Skip to main content

Today more than ever, average life expectancy is increasing, all thanks to growing technological advancements and medical breakthroughs. 

In New Zealand, the older population aged 65+, which was about 16% in 2020, is projected to increase by 21–26 per cent in 2048 and 24–34 per cent in 2073. 

This should be good news, which evokes pictures of a quiet retirement, gray hairs, ancient wisdom and rocking chairs.

But unfortunately, not everyone’s experience of getting older is as idyllic. Mobility, chronic pain, illnesses and mental health challenges are becoming increasingly more pronounced at this stage of life. 

Over the years, elderly mental health challenges have seen an upward swing. 

This has been further exacerbated by the outbreak of COVID-19, which brought with it serious lockdowns and social restrictions that forced people into isolation and loneliness – two factors that have been shown to contribute to declining mental health issues.

Elderly mental health issues to watch out for

As people age, they often experience a loss of social support, which can be due to the death of friends or spouses, declining health that prevents them from getting out and about, or moving to a retirement home. 

And before long, if not properly managed, feelings of isolation and loneliness begin to creep in and eventually snowball into other mental challenges such as:

  • Anxiety
  • Dementia
  • Memory problems
  • Cognitive decline
  • Mood disorder and
  • Depression

While elderly mental health issues have been widespread for a long time and have remained a public health concern, recently this has received greater attention due to the impact of the Covid-19 pandemic on this population group. 

Strategies for improving elderly mental health

Because elderly mental health challenges can profoundly impact an individual’s quality of life, they should not be taken lightly. 

Hence, it is necessary to take proactive steps to improve the mental well being of the elderly.

1. Forming and maintaining strong social connections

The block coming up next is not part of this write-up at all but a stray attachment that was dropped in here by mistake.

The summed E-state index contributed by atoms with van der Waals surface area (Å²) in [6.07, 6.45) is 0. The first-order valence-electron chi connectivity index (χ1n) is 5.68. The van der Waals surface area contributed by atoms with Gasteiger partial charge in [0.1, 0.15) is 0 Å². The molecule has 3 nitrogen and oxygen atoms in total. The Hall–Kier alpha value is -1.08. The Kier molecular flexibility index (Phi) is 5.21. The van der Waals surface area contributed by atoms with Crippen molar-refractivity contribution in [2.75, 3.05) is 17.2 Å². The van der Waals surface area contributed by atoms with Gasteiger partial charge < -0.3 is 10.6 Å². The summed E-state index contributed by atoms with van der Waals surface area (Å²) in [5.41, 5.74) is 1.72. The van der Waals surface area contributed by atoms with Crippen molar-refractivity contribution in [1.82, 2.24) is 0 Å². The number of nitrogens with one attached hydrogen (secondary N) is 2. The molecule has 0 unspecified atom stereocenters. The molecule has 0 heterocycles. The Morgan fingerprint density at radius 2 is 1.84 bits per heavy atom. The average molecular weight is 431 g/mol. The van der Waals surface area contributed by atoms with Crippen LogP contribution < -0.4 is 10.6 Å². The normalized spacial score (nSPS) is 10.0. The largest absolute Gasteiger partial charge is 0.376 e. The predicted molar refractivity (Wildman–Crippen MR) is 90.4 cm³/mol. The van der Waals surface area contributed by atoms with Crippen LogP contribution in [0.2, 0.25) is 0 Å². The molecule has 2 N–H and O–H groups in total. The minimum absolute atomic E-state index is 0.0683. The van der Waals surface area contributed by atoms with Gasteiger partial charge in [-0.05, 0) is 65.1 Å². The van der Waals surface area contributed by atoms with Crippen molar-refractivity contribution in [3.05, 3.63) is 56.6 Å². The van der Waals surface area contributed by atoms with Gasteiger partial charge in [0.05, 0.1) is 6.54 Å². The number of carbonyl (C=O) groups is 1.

Whether in an aged care facility or at home, it is vital for the elderly to have the warm support of friends and family around them. 

You cannot underestimate the impact of speaking regularly with family, joining social clubs and groups, participating in volunteering activities, or attending religious gatherings on a senior’s mental health and well being.

2. Keeping the mind active through mental exercises and engaging activities

Psychologists often recommend a ‘use it or lose it’ approach when it comes to keeping the mind sharp in old age. 

Activities like reading, playing mind-stimulating games, doing puzzles, learning new skills and participating in discussion groups can all help keep the mind active and healthy.

3. Staying physically active

There is a strong link between physical activity and mental health. 

Exercise can help to improve mood, self-esteem and sleep quality while also reducing stress, anxiety and depression. 

Elderly people who are physically active also tend to have a better quality of life and are less likely to experience loneliness and social isolation.

4. Accessing quality healthcare services

Where there is already a case of mental health issues, it is essential for the person involved to access professional help. 

It is important that friends, family and carers look out for the elderly person and raise any areas or issues of concern in regards to their mental health.

In such cases, medication and therapy can be very helpful in managing the condition and helping the individual live a fulfilling life.

Keeping elderly mental health needs top of mind

Elderly mental health is a growing concern in today’s society. 

With a relatively large aging population and the outbreak of COVID-19, it is more important than ever to take proactive steps to improve the mental well being of elderly people. 

Both preventive and curative strategies are essential in this regard. 

And while the elders themselves are encouraged to take action, it is also important for society—especially family, friends, and caregivers—to break the stigma around mental health issues in later life and promote a more open and supportive attitude towards the elderly. 

At the same time, the government should also implement policies, programs, and healthcare packages to better support this ageing population.